Historically, dietitians played a minor part in the management of inflammatory bowel disease (IBD), including Crohn’s disease and ulcerative colitis. Patients were commonly referred for consequences of uncontrolled disease, such as malnutrition and bowel obstruction risk. Today, dietitians are fundamental members of the multidisciplinary IBD team, from educating on the role of diet at diagnosis and throughout the lifespan of a patient with IBD to guiding primary induction therapy. This aspect is reflected in published guidelines for IBD management, which previously placed diet as only a minor factor, but now have diet-specific publications. This Review describes a four-step approach in a dietitian’s assessment and management of diet in patients with IBD: (1) identifying and correcting nutritional gaps and dietary imbalances; (2) considering diet to treat active disease with the use of exclusive enteral nutrition (EEN) or emerging diets that could replace EEN; (3) using therapeutic diets to control existing complications of IBD, such as reduced fibre to prevent bowel obstruction in stricturing disease or a fermentable oligosaccharides, disaccharides, monosaccharides and polyols diet to manage co-existing functional gut symptoms; and (4) considering the role of diet in preventing IBD development in high-risk populations.
Specialized dietitian intervention is a key component of inflammatory bowel disease (IBD) management and all patients with symptoms or who have changed their diet should be referred to a dietitian.
Nutrition assessment needs to include body composition assessments that are associated with clinical outcomes.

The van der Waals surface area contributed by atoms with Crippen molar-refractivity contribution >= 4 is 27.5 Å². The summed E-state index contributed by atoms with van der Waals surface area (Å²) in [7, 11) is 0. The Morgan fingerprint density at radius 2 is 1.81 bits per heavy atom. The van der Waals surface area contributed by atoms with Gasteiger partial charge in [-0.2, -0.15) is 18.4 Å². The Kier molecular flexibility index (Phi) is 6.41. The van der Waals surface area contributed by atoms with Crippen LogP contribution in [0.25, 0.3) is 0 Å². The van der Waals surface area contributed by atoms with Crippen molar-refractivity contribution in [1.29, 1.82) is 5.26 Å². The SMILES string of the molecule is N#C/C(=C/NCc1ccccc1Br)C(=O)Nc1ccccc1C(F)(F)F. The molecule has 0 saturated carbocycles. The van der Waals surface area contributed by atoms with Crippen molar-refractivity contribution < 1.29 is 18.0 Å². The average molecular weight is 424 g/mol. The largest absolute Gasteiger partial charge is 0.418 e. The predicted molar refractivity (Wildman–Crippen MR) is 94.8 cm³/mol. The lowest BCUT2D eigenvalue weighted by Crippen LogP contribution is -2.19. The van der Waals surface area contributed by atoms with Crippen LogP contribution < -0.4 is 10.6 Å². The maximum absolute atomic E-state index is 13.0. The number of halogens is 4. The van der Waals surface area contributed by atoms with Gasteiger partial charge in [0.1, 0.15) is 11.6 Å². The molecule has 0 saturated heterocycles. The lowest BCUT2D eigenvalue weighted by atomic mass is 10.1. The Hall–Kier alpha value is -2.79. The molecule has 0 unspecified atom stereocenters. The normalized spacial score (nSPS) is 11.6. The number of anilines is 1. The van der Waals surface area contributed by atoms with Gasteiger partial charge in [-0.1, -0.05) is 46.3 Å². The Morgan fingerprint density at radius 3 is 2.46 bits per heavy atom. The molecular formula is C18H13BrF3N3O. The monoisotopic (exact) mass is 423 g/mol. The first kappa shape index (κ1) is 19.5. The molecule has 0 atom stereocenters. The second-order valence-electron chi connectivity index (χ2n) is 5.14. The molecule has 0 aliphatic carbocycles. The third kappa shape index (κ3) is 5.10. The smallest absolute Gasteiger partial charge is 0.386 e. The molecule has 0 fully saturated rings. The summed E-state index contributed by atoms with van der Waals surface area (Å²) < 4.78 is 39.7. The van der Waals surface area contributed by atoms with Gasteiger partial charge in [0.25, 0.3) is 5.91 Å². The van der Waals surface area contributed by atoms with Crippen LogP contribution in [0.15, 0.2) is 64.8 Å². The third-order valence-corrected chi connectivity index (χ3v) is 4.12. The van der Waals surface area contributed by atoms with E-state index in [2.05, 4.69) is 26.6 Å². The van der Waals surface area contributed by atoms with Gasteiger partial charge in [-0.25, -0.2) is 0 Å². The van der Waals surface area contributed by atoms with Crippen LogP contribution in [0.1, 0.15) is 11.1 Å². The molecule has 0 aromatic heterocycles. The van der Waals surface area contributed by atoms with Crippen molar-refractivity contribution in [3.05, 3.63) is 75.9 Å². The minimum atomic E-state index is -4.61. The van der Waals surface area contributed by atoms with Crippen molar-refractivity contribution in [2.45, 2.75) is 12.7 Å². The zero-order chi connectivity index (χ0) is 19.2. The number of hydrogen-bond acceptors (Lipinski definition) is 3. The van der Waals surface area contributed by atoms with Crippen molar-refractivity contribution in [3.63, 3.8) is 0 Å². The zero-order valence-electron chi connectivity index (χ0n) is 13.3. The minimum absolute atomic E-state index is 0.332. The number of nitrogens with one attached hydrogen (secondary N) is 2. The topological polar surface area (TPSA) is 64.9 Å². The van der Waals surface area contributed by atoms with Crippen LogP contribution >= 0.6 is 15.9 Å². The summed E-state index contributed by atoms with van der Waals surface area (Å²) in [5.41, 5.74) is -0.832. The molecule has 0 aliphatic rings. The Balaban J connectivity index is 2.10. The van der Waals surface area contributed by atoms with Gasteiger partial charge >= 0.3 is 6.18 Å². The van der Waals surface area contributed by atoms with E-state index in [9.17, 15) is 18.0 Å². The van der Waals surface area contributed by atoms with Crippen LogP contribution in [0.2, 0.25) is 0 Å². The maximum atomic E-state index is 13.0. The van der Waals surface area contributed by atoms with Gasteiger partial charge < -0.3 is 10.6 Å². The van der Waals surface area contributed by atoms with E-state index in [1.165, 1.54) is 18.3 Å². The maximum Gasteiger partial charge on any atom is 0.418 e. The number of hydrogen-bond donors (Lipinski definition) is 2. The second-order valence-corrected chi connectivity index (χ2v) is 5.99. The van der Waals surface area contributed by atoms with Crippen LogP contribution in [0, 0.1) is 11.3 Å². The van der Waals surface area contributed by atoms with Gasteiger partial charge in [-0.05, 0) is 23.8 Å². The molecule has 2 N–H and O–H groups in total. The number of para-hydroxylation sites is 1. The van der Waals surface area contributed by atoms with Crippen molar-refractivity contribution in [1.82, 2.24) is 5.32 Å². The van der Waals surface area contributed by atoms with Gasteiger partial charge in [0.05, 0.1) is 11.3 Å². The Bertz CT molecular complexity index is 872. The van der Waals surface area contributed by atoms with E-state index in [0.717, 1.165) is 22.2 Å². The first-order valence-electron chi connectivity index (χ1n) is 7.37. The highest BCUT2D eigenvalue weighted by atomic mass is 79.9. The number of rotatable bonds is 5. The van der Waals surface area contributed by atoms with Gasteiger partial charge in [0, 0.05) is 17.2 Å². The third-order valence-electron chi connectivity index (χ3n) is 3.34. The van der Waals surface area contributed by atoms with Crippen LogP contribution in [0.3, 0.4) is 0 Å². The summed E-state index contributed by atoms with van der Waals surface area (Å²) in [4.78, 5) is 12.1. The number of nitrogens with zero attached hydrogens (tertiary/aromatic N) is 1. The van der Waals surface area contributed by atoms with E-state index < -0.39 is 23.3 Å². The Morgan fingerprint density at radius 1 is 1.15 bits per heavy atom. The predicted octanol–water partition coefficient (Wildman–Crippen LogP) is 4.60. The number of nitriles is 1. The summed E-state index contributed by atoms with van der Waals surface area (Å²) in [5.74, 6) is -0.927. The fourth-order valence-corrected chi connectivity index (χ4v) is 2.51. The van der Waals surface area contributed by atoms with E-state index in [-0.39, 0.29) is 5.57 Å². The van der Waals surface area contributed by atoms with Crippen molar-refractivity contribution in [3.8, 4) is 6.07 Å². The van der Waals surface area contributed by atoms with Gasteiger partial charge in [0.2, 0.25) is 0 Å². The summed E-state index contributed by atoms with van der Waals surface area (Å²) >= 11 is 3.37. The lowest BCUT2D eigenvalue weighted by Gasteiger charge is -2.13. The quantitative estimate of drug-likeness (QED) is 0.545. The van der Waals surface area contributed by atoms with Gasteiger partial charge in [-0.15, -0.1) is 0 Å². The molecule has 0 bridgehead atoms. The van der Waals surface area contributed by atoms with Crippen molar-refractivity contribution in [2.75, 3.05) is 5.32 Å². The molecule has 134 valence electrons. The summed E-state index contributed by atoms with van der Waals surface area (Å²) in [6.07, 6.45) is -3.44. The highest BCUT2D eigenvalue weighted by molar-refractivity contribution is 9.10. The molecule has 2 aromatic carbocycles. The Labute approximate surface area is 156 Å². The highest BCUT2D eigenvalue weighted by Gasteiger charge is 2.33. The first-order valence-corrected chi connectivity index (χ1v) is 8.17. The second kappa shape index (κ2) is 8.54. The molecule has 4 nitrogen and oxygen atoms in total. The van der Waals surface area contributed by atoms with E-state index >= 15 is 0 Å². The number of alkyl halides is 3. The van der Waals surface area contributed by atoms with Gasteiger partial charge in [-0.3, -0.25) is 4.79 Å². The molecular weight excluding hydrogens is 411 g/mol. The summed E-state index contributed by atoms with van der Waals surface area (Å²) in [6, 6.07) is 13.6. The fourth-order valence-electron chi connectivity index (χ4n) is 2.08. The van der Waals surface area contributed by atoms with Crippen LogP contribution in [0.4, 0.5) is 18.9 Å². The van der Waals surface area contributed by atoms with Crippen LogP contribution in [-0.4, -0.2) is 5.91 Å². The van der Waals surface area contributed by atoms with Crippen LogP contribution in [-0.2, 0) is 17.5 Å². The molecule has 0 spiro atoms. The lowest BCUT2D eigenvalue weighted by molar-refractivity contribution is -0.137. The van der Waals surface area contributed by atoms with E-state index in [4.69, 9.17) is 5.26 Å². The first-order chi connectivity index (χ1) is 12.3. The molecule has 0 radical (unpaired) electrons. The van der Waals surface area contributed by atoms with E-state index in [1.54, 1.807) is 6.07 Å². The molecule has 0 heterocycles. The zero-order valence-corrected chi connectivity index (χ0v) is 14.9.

Exclusive enteral nutrition (EEN) and the Crohn’s Disease Exclusion Diet could be used to induce IBD remission, with potential for emerging, more-targeted diets to treat disease.
Dietary therapy is used to managed complications of IBD, including bowel obstruction risk and co-existing functional gut symptoms.
Preoperative nutritional support, with oral nutritional supplements or EEN, improves surgical outcomes and should be optimized if possible.
Disordered eating is an emerging issue in IBD and needs clinical consideration and further examination.
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J.A.F. is supported by a Monash University Australian Postgraduate Award and Crohn’s & Colitis Australia PhD Scholarship, S.L.M. is supported by an Alfred Research Trusts Small Project Grant, C.K.Y. is supported by a Crohn’s & Colitis Australia Angela McAvoy Scholarship, E.P.H. is supported by the Crohn’s & Colitis Foundation Litwin IBD Pioneers Program and a National Health & Medical Research Council Investigator Grant. The authors thank M. Justice for help with designing the initial draft of the figures.
P.R.G. has published a book on food intolerances. The Department of Gastroenterology has published an App, booklets and online educational courses on the Monash University FODMAP Diet, the proceeds of which go to the Department, not to individuals. The other authors declare no competing interests.
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Fitzpatrick, J.A., Melton, S.L., Yao, C.K. et al. Dietary management of adults with IBD — the emerging role of dietary therapy. Nat Rev Gastroenterol Hepatol 19, 652–669 (2022). https://doi.org/10.1038/s41575-022-00619-5
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